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xv.

RIVER SPIRIT.
SLEEP'ST thou, brother?”–
MOUNTAIN SPIRIT.

— Brother, nay-
On my hills the moon-beams play.
From Craik-cross to Skelfhill-pen,
By every rill, in every glen,
Merry elves their morris pacing,

To aërial minstrelsy,
Emerald rings on brown heath tracing,

Trip it deft and merrily.
Up, and mark their nimble feet !
Up, and list their music sweet!”–

XVI.

RIVER SPIRIT. “BEARS of an imprisoned maiden

Mix with my polluted stream ; Margaret of Branksome, sorrow-laden,

Mourns beneath the moon's pale beam. Tell me, thou, who view'st the stars, When shall cease these feudal jars ?

What shall be the maiden's fate ?
Who shall be the maiden's mate?”

XVII.

MOUNTAIN SPIRIT.

“ ARTHUR'S slow wain his course doth

a roll, In utter darkness, round the pole ; The Northern Bear lowers black and grim ; Orion's studded belt is dim ; Twinkling faint, and distant far, Shimmers through mist each planet star;

Ill may I read their high decree !
But no kind influence deign they shower
On Teviot's tide, and Branksome's tower,
Till pride be quell’d, and love be free.”—

XVIII.
A HE unearthly voices ceast,

And the heavy sound was still ;
It died on the river's breast,

It died on the side of the hill. But round Lord David's tower

The sound still floated near ; For it rung in the Ladye's bower,

And it rung in the Ladye's ear. She raised her stately head,

And her heart throbb'd high with pride :“ Your mountains shall bend, And your streams ascend, Ere Margaret be our foeman's bride!”

xix. ME HE Ladye sought the lofty hall,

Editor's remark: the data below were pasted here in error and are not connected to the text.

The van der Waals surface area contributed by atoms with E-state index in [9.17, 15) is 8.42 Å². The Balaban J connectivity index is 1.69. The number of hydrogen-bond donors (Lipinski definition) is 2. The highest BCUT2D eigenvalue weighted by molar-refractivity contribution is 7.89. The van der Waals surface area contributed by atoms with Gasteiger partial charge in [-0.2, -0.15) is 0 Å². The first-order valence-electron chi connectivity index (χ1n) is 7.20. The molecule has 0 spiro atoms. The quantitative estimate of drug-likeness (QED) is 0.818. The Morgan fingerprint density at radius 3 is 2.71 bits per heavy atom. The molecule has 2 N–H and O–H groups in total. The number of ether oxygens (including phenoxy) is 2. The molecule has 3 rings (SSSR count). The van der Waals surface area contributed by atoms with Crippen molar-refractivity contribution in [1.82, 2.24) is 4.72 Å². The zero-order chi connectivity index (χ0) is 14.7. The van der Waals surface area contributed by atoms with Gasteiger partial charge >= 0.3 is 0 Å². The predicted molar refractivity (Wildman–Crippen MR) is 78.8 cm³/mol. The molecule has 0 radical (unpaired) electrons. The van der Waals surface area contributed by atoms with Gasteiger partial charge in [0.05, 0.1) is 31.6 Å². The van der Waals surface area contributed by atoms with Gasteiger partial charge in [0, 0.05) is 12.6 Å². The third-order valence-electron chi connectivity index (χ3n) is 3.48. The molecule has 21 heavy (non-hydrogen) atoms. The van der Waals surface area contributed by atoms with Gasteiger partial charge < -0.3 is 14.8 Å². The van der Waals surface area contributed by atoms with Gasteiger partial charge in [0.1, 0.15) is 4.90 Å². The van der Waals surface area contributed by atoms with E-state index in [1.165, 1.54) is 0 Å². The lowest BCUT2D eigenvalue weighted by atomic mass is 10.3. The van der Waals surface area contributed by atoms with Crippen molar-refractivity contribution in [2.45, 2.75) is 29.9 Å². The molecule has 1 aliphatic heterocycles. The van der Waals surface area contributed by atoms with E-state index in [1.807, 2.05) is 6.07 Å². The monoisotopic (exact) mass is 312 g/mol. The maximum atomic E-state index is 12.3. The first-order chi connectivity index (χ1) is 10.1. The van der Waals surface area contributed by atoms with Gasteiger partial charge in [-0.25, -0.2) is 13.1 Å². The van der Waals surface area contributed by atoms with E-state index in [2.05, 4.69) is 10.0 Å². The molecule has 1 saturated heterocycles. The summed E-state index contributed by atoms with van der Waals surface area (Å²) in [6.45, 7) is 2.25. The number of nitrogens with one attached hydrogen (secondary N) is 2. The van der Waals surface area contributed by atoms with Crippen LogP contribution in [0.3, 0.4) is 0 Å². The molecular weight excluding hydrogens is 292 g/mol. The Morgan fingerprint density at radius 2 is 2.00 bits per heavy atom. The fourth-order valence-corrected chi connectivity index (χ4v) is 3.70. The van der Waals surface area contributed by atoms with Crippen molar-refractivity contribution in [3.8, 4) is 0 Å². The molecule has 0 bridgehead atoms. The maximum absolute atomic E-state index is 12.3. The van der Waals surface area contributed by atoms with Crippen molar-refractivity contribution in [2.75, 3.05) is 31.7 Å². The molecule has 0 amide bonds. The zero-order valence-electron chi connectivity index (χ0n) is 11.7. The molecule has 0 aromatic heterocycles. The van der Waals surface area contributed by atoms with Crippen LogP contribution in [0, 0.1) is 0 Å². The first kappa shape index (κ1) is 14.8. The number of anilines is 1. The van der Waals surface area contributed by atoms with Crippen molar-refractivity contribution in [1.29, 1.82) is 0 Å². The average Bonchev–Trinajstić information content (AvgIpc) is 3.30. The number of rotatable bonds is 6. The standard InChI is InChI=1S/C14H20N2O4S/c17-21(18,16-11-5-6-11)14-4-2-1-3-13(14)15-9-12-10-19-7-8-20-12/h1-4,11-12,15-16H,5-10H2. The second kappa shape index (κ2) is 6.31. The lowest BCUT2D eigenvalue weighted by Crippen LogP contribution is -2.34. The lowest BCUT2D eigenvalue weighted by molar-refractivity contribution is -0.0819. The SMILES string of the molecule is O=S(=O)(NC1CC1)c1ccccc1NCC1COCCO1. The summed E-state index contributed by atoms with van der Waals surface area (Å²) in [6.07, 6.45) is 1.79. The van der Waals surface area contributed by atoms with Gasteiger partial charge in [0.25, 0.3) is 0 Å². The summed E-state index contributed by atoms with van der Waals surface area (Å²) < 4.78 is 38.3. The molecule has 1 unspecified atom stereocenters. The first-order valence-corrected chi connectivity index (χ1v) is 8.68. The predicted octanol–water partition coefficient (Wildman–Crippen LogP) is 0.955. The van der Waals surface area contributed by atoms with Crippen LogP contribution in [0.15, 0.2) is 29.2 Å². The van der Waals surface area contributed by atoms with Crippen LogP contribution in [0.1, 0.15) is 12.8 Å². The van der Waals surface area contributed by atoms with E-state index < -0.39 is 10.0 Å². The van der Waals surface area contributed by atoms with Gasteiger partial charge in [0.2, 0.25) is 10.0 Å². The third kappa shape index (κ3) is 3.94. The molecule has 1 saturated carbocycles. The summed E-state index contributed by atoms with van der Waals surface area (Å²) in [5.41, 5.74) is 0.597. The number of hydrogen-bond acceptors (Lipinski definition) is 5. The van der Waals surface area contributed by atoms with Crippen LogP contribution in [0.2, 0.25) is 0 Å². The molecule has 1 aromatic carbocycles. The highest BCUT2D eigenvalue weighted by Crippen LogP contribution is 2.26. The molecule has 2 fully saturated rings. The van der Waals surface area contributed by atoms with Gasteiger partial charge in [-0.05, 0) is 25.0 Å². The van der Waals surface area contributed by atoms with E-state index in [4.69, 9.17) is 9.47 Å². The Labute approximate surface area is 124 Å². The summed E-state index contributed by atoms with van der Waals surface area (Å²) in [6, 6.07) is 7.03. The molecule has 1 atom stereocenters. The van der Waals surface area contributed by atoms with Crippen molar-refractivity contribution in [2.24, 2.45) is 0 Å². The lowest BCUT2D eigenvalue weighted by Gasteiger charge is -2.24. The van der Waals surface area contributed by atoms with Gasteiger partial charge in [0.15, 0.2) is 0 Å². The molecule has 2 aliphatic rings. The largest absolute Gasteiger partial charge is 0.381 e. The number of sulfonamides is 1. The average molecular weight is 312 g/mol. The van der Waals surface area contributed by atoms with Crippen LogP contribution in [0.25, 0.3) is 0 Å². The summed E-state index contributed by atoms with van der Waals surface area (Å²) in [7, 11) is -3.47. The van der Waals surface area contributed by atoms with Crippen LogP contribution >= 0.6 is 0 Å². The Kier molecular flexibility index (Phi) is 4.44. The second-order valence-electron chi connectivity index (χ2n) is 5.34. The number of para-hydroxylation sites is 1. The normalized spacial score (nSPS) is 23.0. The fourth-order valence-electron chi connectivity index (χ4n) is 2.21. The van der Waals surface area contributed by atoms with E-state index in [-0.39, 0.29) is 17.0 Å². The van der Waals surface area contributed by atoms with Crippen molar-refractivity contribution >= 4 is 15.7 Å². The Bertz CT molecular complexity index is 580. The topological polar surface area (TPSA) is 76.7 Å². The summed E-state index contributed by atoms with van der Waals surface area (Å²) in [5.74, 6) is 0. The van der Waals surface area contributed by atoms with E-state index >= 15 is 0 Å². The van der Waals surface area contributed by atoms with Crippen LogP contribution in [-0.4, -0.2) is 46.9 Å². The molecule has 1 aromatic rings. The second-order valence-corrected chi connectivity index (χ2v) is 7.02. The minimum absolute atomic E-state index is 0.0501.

Where many a bold retainer lay, And, with jocund din, among them all,

Her son pursued his infant play A fancied moss-trooper, the boy

The truncheon of a spear bestrode, And round the hall right merrily,

In mimic forayt rode. Even bearded knights, in arms grown old,

Share in his frolic gambols bore, Albeit their hearts of rugged mould,

Were stubborn as the steel they wore. For the grey warriors prophesied,

How the brave boy, in future war, Should tame the Unicorn's pride,

Exalt the Crescent and the Star.

xx.
MHE Ladye forgot her purpose high,

One moment, and no more ;
One moment gazed with a mother's eye,

As she paused at the arched door :
Then from amid the armed train,
She call’d to her William of Deloraine.

XXI.
STARK moss-trcoping Scott was he,

As e'er couch'd Border lance by knee : Through Solway Sands, through Tarras

moss,
Blindfold, he knew the paths to cross ;
By wily turns, by desperate bounds,
Had baffled Percy's best blood-hounds ;+
In Eske, or Liddel, fords were none,
But he would ride them, one by one ;
Alike to him was time or tide,
December's snow, or July's pride;
Alike to him was tide or time,
Moonless midnight, or matin prime :
Steady of heart and stout of hand,
As ever drove prey from Cumberland ;.

Five times outlawed had he been,
By England's King, and Scotland's Queen.

XXII. “MIR William of Deloraine, good at need,

Mount thee on the wightest steed;
Spare not to spur, nor stint to ride,
Until thou come to fair Tweedside ;
And in Melrose's holy pile
Seek thou the Monk of St. Mary's aisle.
Greet the Father well from me;

Say that the fated hour is come,
And to-night he shall watch with thee,

To win the treasure of the tomb : For this will be St. Michael's night, And, though stars be dim, the moon is

bright; And the Cross, of bloody red, Will point to the grave of the mighty dead.

XXIII.
"M HAT he gives thee, see thou keep,

Stay not thou for food or sleep :
Be it scroll, or be it book,
Into it, Knight, thou must not look ;

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